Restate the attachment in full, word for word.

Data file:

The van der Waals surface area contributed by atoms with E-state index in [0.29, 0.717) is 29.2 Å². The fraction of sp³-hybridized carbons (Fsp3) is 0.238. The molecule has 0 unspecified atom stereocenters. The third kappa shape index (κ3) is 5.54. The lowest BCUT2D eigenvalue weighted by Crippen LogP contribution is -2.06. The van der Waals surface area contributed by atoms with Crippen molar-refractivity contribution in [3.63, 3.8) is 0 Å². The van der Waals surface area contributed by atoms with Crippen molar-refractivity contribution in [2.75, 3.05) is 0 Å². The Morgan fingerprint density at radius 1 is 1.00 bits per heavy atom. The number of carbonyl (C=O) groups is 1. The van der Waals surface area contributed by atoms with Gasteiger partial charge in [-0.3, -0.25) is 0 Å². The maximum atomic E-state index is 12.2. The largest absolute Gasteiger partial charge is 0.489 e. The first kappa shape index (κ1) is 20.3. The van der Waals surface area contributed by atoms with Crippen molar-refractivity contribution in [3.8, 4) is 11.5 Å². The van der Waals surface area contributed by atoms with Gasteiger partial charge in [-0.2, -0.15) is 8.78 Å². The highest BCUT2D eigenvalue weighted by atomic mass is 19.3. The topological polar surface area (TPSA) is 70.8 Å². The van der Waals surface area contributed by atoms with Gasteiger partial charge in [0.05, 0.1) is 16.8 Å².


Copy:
The van der Waals surface area contributed by atoms with E-state index in [0.29, 0.717) is 29.2 Å². The fraction of sp³-hybridized carbons (Fsp3) is 0.238. The molecule has 0 unspecified atom stereocenters. The third kappa shape index (κ3) is 5.54. The lowest BCUT2D eigenvalue weighted by Crippen LogP contribution is -2.06. The van der Waals surface area contributed by atoms with Crippen molar-refractivity contribution in [3.63, 3.8) is 0 Å². The van der Waals surface area contributed by atoms with Crippen molar-refractivity contribution in [2.75, 3.05) is 0 Å². The Morgan fingerprint density at radius 1 is 1.00 bits per heavy atom. The number of carbonyl (C=O) groups is 1. The van der Waals surface area contributed by atoms with Gasteiger partial charge in [-0.3, -0.25) is 0 Å². The maximum atomic E-state index is 12.2. The largest absolute Gasteiger partial charge is 0.489 e. The first kappa shape index (κ1) is 20.3. The van der Waals surface area contributed by atoms with Crippen molar-refractivity contribution in [3.8, 4) is 11.5 Å². The van der Waals surface area contributed by atoms with Gasteiger partial charge in [-0.2, -0.15) is 8.78 Å². The highest BCUT2D eigenvalue weighted by atomic mass is 19.3. The topological polar surface area (TPSA) is 70.8 Å². The van der Waals surface area contributed by atoms with Gasteiger partial charge in [0.05, 0.1) is 16.8 Å².